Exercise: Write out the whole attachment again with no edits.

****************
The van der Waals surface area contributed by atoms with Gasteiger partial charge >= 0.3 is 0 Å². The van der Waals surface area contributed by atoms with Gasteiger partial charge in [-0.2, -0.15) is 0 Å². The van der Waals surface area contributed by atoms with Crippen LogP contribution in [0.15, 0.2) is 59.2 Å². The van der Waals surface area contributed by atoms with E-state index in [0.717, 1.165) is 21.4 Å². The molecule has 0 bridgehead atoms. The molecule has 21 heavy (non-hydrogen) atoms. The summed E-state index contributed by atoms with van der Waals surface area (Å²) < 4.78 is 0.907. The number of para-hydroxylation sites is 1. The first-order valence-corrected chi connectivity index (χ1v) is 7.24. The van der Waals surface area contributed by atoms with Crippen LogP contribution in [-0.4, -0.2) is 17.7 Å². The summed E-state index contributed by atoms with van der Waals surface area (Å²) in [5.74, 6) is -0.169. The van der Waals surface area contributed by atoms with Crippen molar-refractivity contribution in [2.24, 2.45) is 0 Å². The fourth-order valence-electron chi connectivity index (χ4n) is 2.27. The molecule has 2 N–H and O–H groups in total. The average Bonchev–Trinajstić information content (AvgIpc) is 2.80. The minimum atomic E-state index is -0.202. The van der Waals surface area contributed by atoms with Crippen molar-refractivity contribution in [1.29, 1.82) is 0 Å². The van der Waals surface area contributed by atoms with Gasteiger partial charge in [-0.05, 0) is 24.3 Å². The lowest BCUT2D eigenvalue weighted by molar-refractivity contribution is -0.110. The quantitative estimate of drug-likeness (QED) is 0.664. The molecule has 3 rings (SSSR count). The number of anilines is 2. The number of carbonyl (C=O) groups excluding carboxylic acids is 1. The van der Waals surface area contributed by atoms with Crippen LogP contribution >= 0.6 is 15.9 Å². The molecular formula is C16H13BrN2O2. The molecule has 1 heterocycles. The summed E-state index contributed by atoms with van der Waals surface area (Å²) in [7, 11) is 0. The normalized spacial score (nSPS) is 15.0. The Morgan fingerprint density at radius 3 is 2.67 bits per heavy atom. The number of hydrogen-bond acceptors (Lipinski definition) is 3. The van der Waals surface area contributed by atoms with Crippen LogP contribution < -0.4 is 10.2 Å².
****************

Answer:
The van der Waals surface area contributed by atoms with Gasteiger partial charge >= 0.3 is 0 Å². The van der Waals surface area contributed by atoms with Gasteiger partial charge in [-0.2, -0.15) is 0 Å². The van der Waals surface area contributed by atoms with Crippen LogP contribution in [0.15, 0.2) is 59.2 Å². The van der Waals surface area contributed by atoms with E-state index in [0.717, 1.165) is 21.4 Å². The molecule has 0 bridgehead atoms. The molecule has 21 heavy (non-hydrogen) atoms. The summed E-state index contributed by atoms with van der Waals surface area (Å²) < 4.78 is 0.907. The number of para-hydroxylation sites is 1. The first-order valence-corrected chi connectivity index (χ1v) is 7.24. The van der Waals surface area contributed by atoms with Crippen LogP contribution in [-0.4, -0.2) is 17.7 Å². The summed E-state index contributed by atoms with van der Waals surface area (Å²) in [5.74, 6) is -0.169. The van der Waals surface area contributed by atoms with Crippen molar-refractivity contribution in [2.24, 2.45) is 0 Å². The fourth-order valence-electron chi connectivity index (χ4n) is 2.27. The molecule has 2 N–H and O–H groups in total. The average Bonchev–Trinajstić information content (AvgIpc) is 2.80. The minimum atomic E-state index is -0.202. The van der Waals surface area contributed by atoms with Crippen molar-refractivity contribution in [1.29, 1.82) is 0 Å². The van der Waals surface area contributed by atoms with Gasteiger partial charge in [-0.05, 0) is 24.3 Å². The lowest BCUT2D eigenvalue weighted by molar-refractivity contribution is -0.110. The quantitative estimate of drug-likeness (QED) is 0.664. The molecule has 3 rings (SSSR count). The number of anilines is 2. The number of carbonyl (C=O) groups excluding carboxylic acids is 1. The van der Waals surface area contributed by atoms with Crippen LogP contribution >= 0.6 is 15.9 Å². The molecular formula is C16H13BrN2O2. The molecule has 1 heterocycles. The summed E-state index contributed by atoms with van der Waals surface area (Å²) in [7, 11) is 0. The normalized spacial score (nSPS) is 15.0. The Morgan fingerprint density at radius 3 is 2.67 bits per heavy atom. The number of hydrogen-bond acceptors (Lipinski definition) is 3. The van der Waals surface area contributed by atoms with Crippen LogP contribution < -0.4 is 10.2 Å².